Modified Endowment Contract (MEC): If too much money is paid into a life insurance contract, the policy is considered to be a modified endowment contract and loses it’s tax benefits. This is usually only in the case of permanent life insurance that is being used as an investment vehicle.

Mutual Insurance Company: A mutual insurance company is one owned by the policy holders.


Non-Direct Recognition: The earnings rate on any cash value loan on your permanent life insurance is unaffected by any loans you make against it.


Option A Rider: This is where the death benefit stays static on a permanent life insurance policy. THe benefit is usually much higher than the cash value put in the policy and the cash value never meets the death benefit.

Option B Rider: This is where the death benefit rises on a permanent life insurance policy. This is primarily used when one wants to use permanent life insurance as an investment.


Paid Up Additions Rider: This rider uses the policy dividends to purchase more insurance. It assists policyholders in increasing their death benefit by increasing the policy’s cash value.

Participating Insurance: When entities or individuals own a policy receive a portion of surplus earnings from a life insurance companies investments. All policy owners who have participating policies will receive a policy dividend.

Policy Loan:  A loan a life insurance company makes to owners of their policies. Found only in permanent insurance such as whole or universal life insurance.

Premium: Amount of money paid into a life insurance contract. Premium and cost of insurance match in term life contracts as this is pure insurance.

Protection Universal Life: This would be an Option 1 (A) type of universal life insurance with a larger death benefit but gains cash value slowly. This is permanent life insurance that should have the ability to stop payments if needed.


Rating: Charging above the normal rate for life insurance policies because the applicant has a higher than average risk of death.

Return of Premium Term: This is a term life policy where you receive the premium you have paid into the policy. Negatives of this type of policy are it costs twice the amount of a standard term policy.

Risk: Is the chance something harmful or unexpected could happen during the term of a policy. Age and health are examples of life insurance risk.


Substandard Risk: When an individual does not meet insurance policy requirements upon applying. Insurance carriers often charge premiums that are high with insureds that are a substandard risk. Examples are usually health issues.

Suicide Clause: If the insured takes their own life within a set period (usually 2 years by law) after the policy is issued.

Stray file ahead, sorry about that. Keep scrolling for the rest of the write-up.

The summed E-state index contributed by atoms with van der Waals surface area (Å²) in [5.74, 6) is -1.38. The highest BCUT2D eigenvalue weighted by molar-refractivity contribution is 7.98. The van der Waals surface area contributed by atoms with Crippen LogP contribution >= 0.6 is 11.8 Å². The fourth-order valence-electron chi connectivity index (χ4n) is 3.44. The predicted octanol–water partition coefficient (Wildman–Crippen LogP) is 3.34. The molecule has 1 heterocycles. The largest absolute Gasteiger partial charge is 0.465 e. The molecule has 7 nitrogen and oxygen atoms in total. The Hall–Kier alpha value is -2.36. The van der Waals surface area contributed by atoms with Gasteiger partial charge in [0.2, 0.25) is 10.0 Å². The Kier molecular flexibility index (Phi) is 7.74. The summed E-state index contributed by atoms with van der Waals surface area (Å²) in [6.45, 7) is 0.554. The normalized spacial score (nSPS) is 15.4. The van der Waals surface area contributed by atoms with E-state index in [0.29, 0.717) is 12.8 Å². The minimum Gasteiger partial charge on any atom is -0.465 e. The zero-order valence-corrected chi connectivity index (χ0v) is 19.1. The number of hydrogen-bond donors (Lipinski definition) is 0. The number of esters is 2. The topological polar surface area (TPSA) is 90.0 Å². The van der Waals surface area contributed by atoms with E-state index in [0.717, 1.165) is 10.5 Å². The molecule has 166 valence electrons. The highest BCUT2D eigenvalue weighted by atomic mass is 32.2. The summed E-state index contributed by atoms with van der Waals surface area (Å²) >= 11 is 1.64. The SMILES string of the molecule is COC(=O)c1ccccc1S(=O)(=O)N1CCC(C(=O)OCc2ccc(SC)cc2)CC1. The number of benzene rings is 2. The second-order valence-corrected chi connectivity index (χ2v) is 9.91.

Surrender Charges: Fee’s subtracted from life insurance policies when the holder of the policy terminates the policy for cash value.


Term Life Insurance: Is defined as pure life insurance, it is the class of life insurance that guarantees payment of a purchased tax-free death benefit if the insured person dies during the term they are covered for.

Term Life Rider: This is usually added to a permanent life insurance policy to make up for an Option B permanent life insurance policy that has a low but rising death benefit.

Term Conversion Rider: This rider lets a policy owner covert a term life policy to whole life insurance.

Trust: an arrangement whereby a person (a trustee) holds property as its nominal owner for the good of one or more beneficiaries. This is usually a part of an estate plan.


Underwriter: The person who decides whether the applicant for life insurance is insurable and the rate for the insured by using actuarial tables.

Underwriting: The method a life insurance carrier uses to determine if they should insure an applicant at the rate the applicant qualifies for.

Universal Life Insurance: Life Insurance that is flexible in it’s payment structure (premium), and a cash value that is not guaranteed.

Variable Universal Life: Investment based life insurance that usually contains a mutual fund exchange-traded fund or stock. The goal here is to get maximum growth to pass on to heirs or beneficiaries. Rates of return could be higher than the average permanent of universal life insurancebut has the dangers of being exposed to the market.


Waiver of Premium Rider: Will waive life insurance premiums in the case of total disability of the insured.

Whole Life Insurance: A class of permanent life insurance where the person covered is insured for the extent of their life. Does not expire like term life insurance as long as it is paid. It usually contains cash value. You must maintain payments to keep it.

Will: A legal document that explains how the deceased assets should be divided upon their death.

If you found any of these life insurance definitions confusing we invite you to read more through our blog of articles surround life insurance. Remember you can contact us at any time to discuss any of these definitions.